I had a conversation with a friend a while back about photography and at one point, relating to photo editing, I asked him, Why do you care what someone else does so much? There was a long, almost uncomfortably long pause. The answer that he gave didn’t really matter much to me, but that pause really got me thinking about the idea of why do we care about things the way we do.
So this week’s podcast dives into the notion of caring about your work and how it impacts you and the viewers of your work.
When I was younger, I worked for a high-tech startup that had to lay most of the company off in order to survive. They didn’t do anything but prolong their demise, but the language used during the layoffs has stuck with me. I hadn’t thought about it in a long time but recently heard someone say it when talking about photographs. The phrase used when I was laid off and in the review was This isn’t personal. It’s just business. The thing that stuck with me all these years is that it is business to the sender of the message, but nothing but personal to the receiver. This week’s podcast examine the impact of that phrase when talking photography.
Sometimes when we look at a photograph, we just don’t get it. We move on and don’t give it another thought. However, assuming the photographer was attempting to make something meaningful with there work, the photograph does have something to say. I have grown to think that it is our job to try and understand our reactions to photographs so that we can better understand the photographer. While we may not fully appreciate the images, if we can walk a mile in their shoes we might gain some deeper understanding into who they are and how they move through the world. In turn, maybe someone will offer us the same kindness. In this week’s podcast, I talk about how spending the time to think about the experiences of someone that led to the making the image can tell us a lot about who we are and how we see the world even in someone else’s image.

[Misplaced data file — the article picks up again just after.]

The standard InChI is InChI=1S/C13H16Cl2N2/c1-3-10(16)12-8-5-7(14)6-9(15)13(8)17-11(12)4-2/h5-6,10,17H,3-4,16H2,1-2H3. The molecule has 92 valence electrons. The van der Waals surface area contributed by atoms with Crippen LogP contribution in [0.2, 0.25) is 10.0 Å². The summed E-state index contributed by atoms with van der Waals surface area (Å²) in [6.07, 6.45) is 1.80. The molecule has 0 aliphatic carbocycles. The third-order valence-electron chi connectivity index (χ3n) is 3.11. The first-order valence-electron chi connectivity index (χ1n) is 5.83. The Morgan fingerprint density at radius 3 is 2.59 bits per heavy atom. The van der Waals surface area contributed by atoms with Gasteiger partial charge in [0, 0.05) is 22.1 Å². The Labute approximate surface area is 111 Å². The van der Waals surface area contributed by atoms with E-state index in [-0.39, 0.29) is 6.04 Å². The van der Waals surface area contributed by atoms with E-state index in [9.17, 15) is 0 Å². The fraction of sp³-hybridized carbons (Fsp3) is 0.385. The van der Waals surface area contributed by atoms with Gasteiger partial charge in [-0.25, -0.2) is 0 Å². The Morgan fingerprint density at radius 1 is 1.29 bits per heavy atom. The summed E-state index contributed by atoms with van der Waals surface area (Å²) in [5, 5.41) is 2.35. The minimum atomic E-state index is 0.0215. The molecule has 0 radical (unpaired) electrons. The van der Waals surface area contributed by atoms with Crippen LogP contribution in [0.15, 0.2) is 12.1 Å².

In a follow-up to last week’s podcast on the value of interviewing others and yourself about photography, this week we talk about some possible subjects or ideas to consider when planning your interview. I always recommend that you start with the work. Look closely at the images and projects someone has created to get focused. Think about what you want to know about how the work came about, what they learned from the work, and their approach. As long as your asking questions that focus more on the why and awareness of the images and projects, you really can’t go wrong.
One of my favorite exercises I use to teach photography and learn about my own work is called the interview project. This process involves you doing enough research about a photographer you are inspired by or want to learn from and then create a set of 10 to 20 interview questions that you would want to use to interview them. In some cases, you might be lucky and be able to use those questions to interview the photographer. Still, sometimes they might no longer be alive. Either way, part of the process is to answer those questions as if you were the photographer. This will help you get some insights into how you might approach the work. You then use those same questions, slightly modified to fit your work, and then interview yourself.
The podcast this week walks you through the process and so possible insights you might be able to get with a simple little exercise that gives you big rewards in understanding your own process and work.
Sometimes it is the little things that can make all the difference. In a photograph, it might be a shift in POV or depth of frame. In our printing, it might be the right paper selection. No matter what you are working on a small change can be a big deal. However, as the days seemingly run together in this year of COVID, I got to thinking about how easy it is to miss the small changes since everything and every day seem to blend.
This week’s podcast takes a look at how small changes can impact your photography and work. Hopefully, they can inspire you to try out the same or think about what small changes you will carry forward even when things shift out of our 2020 way of being.